Regulatory Compliance
The Dental Board and Cal/OSHA are not the only entities that regulate your practice. Find out about these other entities and how they can impact your practice. Start your Cal/OSHA compliance process by downloading our Regulatory Compliance Manual and customize it for use in your office. Also, download required documents, checklists, forms and more.
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This checklist provides an overview of what dental practices need to do to comply with Dental Board, occupational safety, employment, environmental, patient privacy, and general business requirements. This list offers general information and does not take the place of legal advice.

This list is not exhaustive and each item may not be applicable to every situation.
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CDA Regulatory Compliance Manual
This guide  includes excerpts from California Radiation Control Regulations Title 17. Dental practices with x-ray equipment are required to have a copy of this guide or a copy of Title 17. They also are required to have a written radiation safety program. A template for a radiation safety program is included in the guide, as well as information to provide pregnant employees. This guide is part of the CDA Regulatory Compliance Manual. Updated December 2013
This is a list of best management practices and information resources on managing amalgam waste.
News & Blogs
An updated guide to prescribing dental radiographs and limiting exposure to radiation was released by the U.S. Food and Drug Administration and the American Dental Association last week. It updates the 2004 recommendations. The guide deals only with the standard dental imaging techniques of intraoral and common extraoral examinations, excluding cone-beam computer tomography (CBCT).    Read more >>
As of November 28, 2012, dental practices are required to post a new notice to consumers. Business and Professions Code Section 138 requires the Dental Board, and other licensing boards within the state Department of Consumer Affairs, to require a licensee to post a notice that informs consumers that the licensee is regulated by the state. The notice must be accessible to public view on the premises where dental services are provided. Required information must be in at least 48-point type.    Read more >>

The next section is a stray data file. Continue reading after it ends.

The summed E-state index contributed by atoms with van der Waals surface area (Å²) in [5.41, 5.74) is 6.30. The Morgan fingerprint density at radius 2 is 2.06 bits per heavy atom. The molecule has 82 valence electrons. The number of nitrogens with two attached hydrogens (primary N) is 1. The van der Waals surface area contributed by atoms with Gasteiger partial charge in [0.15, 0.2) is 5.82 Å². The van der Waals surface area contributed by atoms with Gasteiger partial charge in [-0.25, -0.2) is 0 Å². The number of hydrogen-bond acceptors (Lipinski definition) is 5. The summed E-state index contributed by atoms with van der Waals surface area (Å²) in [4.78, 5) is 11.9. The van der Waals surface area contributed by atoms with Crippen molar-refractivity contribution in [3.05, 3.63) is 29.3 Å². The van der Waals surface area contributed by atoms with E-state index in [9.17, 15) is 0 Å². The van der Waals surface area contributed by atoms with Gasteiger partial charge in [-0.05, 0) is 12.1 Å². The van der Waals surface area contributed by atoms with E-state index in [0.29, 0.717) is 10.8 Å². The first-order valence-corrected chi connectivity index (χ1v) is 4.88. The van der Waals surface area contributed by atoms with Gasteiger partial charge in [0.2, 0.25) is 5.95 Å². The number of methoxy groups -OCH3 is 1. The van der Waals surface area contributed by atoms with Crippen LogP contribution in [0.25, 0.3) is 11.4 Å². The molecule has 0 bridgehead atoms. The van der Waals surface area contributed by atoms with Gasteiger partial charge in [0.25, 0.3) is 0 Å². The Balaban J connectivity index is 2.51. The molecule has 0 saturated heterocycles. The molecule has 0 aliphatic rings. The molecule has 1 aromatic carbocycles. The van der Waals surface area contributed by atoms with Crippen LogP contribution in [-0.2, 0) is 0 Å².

Now that Election Day has passed, it appears the 2.3 percent medical device excise tax will go into effect as scheduled on January 1, 2013. The IRS has yet to publish final regulations, but its proposed regulations and responses to comments (available here) may provide insight to how the agency might enforce it.The tax may impact dental practices in the form of increased costs for purchasing supplies and equipment. The excise tax also applies to equipment leases. Many questions remain about the implementation of this tax, and it is not yet determined whether a dentist would be considered a "manufacturer" under the manufacturers and retailers excise taxes regulations (26 CFR Parts 40 and 48) and be required to pay the excise tax on such things as mouthguards and indirect restorations milled in the practice.    Read more >>
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Teresa PichayTeresa Pichay  
Practice Analyst, Regulatory Compliance
916.554.5990
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Regulatory Compliance Manual
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Understand how to be cost-effective and how to get the best results at the least possible investment. This can be different from going with the cheapest option. There have been many improvements over the years in different products that are much more efficient. Example: Temporary crown materials.